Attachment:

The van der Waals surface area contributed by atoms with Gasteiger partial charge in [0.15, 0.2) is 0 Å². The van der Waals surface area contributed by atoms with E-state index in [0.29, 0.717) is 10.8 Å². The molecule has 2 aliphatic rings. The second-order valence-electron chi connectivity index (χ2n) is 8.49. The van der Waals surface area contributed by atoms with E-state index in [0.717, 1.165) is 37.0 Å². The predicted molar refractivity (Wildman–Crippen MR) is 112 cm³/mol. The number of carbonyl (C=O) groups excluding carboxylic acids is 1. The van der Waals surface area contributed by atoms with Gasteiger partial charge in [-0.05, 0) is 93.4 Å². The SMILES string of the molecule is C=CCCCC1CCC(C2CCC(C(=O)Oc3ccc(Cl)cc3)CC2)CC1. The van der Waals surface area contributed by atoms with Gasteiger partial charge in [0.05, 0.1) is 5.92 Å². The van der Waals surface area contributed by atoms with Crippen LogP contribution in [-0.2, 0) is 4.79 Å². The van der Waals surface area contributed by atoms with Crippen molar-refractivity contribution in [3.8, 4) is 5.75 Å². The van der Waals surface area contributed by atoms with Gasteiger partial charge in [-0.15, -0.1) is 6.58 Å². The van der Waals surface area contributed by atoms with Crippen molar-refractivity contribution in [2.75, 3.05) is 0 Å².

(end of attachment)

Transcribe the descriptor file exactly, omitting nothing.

The van der Waals surface area contributed by atoms with Gasteiger partial charge in [0.15, 0.2) is 0 Å². The van der Waals surface area contributed by atoms with E-state index in [0.29, 0.717) is 10.8 Å². The molecule has 2 aliphatic rings. The second-order valence-electron chi connectivity index (χ2n) is 8.49. The van der Waals surface area contributed by atoms with E-state index in [0.717, 1.165) is 37.0 Å². The predicted molar refractivity (Wildman–Crippen MR) is 112 cm³/mol. The number of carbonyl (C=O) groups excluding carboxylic acids is 1. The van der Waals surface area contributed by atoms with Gasteiger partial charge in [-0.05, 0) is 93.4 Å². The SMILES string of the molecule is C=CCCCC1CCC(C2CCC(C(=O)Oc3ccc(Cl)cc3)CC2)CC1. The van der Waals surface area contributed by atoms with Gasteiger partial charge in [0.05, 0.1) is 5.92 Å². The van der Waals surface area contributed by atoms with Crippen LogP contribution in [-0.2, 0) is 4.79 Å². The van der Waals surface area contributed by atoms with Crippen molar-refractivity contribution in [3.8, 4) is 5.75 Å². The van der Waals surface area contributed by atoms with Gasteiger partial charge in [-0.15, -0.1) is 6.58 Å². The van der Waals surface area contributed by atoms with Crippen molar-refractivity contribution in [2.75, 3.05) is 0 Å².